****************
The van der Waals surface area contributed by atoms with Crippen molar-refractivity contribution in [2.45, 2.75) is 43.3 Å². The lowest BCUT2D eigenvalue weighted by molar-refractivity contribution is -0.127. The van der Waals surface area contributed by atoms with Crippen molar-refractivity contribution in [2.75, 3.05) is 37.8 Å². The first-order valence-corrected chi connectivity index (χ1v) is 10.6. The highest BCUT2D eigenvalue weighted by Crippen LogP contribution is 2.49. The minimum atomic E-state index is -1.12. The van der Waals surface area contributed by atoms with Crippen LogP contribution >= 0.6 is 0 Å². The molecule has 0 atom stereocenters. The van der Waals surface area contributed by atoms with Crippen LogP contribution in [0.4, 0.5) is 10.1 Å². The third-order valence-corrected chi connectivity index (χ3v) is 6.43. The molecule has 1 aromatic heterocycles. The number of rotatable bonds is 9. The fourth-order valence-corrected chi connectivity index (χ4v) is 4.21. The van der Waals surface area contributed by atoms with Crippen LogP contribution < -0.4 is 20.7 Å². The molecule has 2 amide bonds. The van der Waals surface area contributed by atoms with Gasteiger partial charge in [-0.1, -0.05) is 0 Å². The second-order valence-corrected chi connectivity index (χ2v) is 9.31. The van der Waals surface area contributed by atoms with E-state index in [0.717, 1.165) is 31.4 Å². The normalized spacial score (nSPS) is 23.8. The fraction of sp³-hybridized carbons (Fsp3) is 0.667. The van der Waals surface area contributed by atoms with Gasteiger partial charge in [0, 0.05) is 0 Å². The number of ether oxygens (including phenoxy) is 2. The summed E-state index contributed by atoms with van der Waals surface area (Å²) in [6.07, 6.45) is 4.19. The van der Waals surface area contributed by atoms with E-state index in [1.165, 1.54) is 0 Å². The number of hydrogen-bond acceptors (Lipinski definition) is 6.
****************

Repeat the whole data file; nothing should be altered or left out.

The van der Waals surface area contributed by atoms with Crippen molar-refractivity contribution in [2.45, 2.75) is 43.3 Å². The lowest BCUT2D eigenvalue weighted by molar-refractivity contribution is -0.127. The van der Waals surface area contributed by atoms with Crippen molar-refractivity contribution in [2.75, 3.05) is 37.8 Å². The first-order valence-corrected chi connectivity index (χ1v) is 10.6. The highest BCUT2D eigenvalue weighted by Crippen LogP contribution is 2.49. The minimum atomic E-state index is -1.12. The van der Waals surface area contributed by atoms with Crippen LogP contribution >= 0.6 is 0 Å². The molecule has 0 atom stereocenters. The van der Waals surface area contributed by atoms with Crippen LogP contribution in [0.4, 0.5) is 10.1 Å². The third-order valence-corrected chi connectivity index (χ3v) is 6.43. The molecule has 1 aromatic heterocycles. The number of rotatable bonds is 9. The fourth-order valence-corrected chi connectivity index (χ4v) is 4.21. The van der Waals surface area contributed by atoms with Crippen LogP contribution < -0.4 is 20.7 Å². The molecule has 2 amide bonds. The van der Waals surface area contributed by atoms with Gasteiger partial charge in [-0.1, -0.05) is 0 Å². The second-order valence-corrected chi connectivity index (χ2v) is 9.31. The van der Waals surface area contributed by atoms with E-state index in [0.717, 1.165) is 31.4 Å². The normalized spacial score (nSPS) is 23.8. The fraction of sp³-hybridized carbons (Fsp3) is 0.667. The van der Waals surface area contributed by atoms with Gasteiger partial charge in [0, 0.05) is 0 Å². The number of ether oxygens (including phenoxy) is 2. The summed E-state index contributed by atoms with van der Waals surface area (Å²) in [6.07, 6.45) is 4.19. The van der Waals surface area contributed by atoms with E-state index in [1.165, 1.54) is 0 Å². The number of hydrogen-bond acceptors (Lipinski definition) is 6.